Papua New Guinea’s Supreme Court has rejected an application to restore essential services – including food, water and medication – to the Manus Island detention centre as a standoff between 600 men and local authorities continues.
The legal challenge, filed on behalf of Iranian refugee Behrouz Boochani, asked the Supreme Court to block the PNG immigration department from relocating the men to three alternative sites following the closure of the detention centre on October 31.
A group of about 600 refugees and asylum seekers have refused to leave the now-decommissioned centre, saying that they would not be safe living at the alternative sites in Lorengau town.
Mr Boochani said on Twitter on Tuesday morning that 90 refugees were sick and needed urgent medical treatment.
Without basic services, the court’s decision will increase pressure on the men to move to the new facilities, which PNG authorities and the Australian government say is now ready.
PNG lawyer Ben Lomai told Fairfax Media he hoped to appeal the decision as early as Wednesday.
Australian barrister Greg Barns said he and lawyer Mr Lomai, who brought the case, would now turn their attention to whether the new accomodation at Lorengau complies with PNG’s constitution.
Mr Barns said the court had ruled that while the Manus facility had breached the constitutional rights of the men, the remedy would be “damages”.
The lawyers will send a team to inspect the new facilities and may bring the matter back to court if they believed it did not comply, he said.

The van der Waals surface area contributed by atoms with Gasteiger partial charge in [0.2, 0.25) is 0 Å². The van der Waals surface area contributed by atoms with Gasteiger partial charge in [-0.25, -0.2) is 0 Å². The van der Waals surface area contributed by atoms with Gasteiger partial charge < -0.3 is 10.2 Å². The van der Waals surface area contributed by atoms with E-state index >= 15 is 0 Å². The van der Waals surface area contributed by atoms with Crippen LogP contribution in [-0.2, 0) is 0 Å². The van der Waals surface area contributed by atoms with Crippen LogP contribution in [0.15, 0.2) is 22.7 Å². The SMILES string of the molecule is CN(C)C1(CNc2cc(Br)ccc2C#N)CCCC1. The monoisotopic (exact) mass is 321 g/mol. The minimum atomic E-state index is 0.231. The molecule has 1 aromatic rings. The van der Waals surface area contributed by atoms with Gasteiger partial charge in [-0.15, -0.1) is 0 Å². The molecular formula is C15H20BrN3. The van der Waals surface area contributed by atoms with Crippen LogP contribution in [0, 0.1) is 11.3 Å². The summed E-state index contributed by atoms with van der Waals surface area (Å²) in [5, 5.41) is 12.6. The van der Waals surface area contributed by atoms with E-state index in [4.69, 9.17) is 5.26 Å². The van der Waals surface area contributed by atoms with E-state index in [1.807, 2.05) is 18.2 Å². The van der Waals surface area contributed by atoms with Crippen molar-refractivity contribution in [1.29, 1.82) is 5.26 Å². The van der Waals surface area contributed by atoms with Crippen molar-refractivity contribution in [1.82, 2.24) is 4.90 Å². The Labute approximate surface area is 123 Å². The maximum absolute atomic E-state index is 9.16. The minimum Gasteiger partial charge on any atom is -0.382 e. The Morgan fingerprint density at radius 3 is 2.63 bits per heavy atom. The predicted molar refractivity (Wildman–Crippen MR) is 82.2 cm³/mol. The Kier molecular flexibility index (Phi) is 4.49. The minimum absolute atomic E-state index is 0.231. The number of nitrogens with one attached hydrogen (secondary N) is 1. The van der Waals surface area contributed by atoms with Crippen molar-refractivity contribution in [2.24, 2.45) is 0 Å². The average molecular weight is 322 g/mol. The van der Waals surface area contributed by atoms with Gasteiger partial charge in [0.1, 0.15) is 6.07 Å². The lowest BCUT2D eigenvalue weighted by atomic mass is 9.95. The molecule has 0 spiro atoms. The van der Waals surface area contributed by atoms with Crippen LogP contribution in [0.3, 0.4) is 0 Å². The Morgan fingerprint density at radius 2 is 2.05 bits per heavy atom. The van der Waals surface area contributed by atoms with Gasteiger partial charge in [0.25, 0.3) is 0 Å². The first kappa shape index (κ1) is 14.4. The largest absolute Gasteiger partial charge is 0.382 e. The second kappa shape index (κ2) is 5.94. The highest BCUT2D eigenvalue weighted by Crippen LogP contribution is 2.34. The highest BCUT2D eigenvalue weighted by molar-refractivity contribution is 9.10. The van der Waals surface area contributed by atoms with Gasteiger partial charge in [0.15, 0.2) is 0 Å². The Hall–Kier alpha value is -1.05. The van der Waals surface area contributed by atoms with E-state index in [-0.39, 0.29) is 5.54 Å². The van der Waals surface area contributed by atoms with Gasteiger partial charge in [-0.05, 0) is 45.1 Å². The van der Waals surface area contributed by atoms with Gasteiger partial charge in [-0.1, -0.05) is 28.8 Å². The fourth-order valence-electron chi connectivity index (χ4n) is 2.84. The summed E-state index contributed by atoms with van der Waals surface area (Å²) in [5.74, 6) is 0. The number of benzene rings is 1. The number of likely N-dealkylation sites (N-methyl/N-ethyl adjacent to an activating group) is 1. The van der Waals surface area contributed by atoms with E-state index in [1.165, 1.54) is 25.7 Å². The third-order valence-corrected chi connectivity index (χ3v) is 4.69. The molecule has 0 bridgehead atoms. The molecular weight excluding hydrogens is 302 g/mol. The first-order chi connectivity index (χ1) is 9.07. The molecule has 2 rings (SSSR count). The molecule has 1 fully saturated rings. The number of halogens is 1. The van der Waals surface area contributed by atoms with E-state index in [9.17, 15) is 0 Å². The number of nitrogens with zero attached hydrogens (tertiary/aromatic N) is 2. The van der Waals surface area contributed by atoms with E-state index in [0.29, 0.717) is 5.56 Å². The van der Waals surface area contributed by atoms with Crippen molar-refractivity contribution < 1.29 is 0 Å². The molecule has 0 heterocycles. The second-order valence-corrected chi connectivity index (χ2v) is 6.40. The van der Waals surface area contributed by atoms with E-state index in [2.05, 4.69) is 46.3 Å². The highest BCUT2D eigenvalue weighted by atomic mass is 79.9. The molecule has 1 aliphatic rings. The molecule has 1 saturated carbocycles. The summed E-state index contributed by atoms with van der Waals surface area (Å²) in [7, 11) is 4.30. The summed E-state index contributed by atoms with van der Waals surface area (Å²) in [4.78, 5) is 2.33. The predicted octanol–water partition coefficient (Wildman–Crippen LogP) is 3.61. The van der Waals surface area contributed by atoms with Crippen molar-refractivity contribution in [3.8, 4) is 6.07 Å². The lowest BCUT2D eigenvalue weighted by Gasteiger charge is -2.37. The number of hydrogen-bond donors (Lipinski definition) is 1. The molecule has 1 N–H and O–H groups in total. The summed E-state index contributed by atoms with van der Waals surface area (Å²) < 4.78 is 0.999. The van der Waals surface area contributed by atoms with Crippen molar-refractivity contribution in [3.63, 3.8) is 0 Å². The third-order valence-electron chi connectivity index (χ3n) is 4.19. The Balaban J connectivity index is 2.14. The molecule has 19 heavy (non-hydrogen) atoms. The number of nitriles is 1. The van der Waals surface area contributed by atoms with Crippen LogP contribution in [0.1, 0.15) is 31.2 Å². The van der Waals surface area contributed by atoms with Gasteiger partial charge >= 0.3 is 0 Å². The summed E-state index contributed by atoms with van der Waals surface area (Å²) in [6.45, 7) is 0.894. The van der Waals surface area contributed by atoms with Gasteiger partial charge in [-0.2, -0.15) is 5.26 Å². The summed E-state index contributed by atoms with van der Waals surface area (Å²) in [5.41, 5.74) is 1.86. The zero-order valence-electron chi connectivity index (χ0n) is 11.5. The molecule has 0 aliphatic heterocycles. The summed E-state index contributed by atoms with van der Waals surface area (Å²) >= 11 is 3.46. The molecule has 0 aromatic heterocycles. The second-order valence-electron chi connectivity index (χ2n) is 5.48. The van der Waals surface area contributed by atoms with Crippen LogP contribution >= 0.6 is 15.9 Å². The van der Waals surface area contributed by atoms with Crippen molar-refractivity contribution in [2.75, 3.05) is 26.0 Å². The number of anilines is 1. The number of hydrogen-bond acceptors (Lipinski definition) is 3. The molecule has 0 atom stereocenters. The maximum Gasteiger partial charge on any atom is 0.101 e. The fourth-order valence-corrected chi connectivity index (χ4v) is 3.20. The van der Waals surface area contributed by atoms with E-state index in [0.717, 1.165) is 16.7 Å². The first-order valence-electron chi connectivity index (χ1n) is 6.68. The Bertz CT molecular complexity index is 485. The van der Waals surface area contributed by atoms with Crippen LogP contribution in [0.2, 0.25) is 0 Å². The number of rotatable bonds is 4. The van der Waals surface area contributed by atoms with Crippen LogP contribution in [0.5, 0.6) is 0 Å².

“A humanitarian emergency is still in place,” Mr Barns told The New Daily.
PM slams Greens
Speaking before the court decision, Prime Minister Malcolm Turnbull urged the men to move out of the centre.
“It is a decision by the PNG Supreme Court that that detention centre should close and many people were calling for it to close,” Mr Turnbull said.
“There are alternative facilities available of a very high quality with food and all of the facilities and the residents at Manus, at the RPC, they are being asked to move and they should move.”
The UNHCR has disputed this claim, saying last week that if the men were “to leave immediately, many would not find adequate or sufficient accommodation elsewhere”.
Mr Turnbull also blamed refugee advocates for the standoff, which the UNHCR has labelled an ongoing “humanitarian emergency”.
“I think the reality is, and this is the very sad reality, there are some activists in Australia, including the Greens senator Nick McKim, who are basically encouraging these people not to move,” Mr Turnbull said.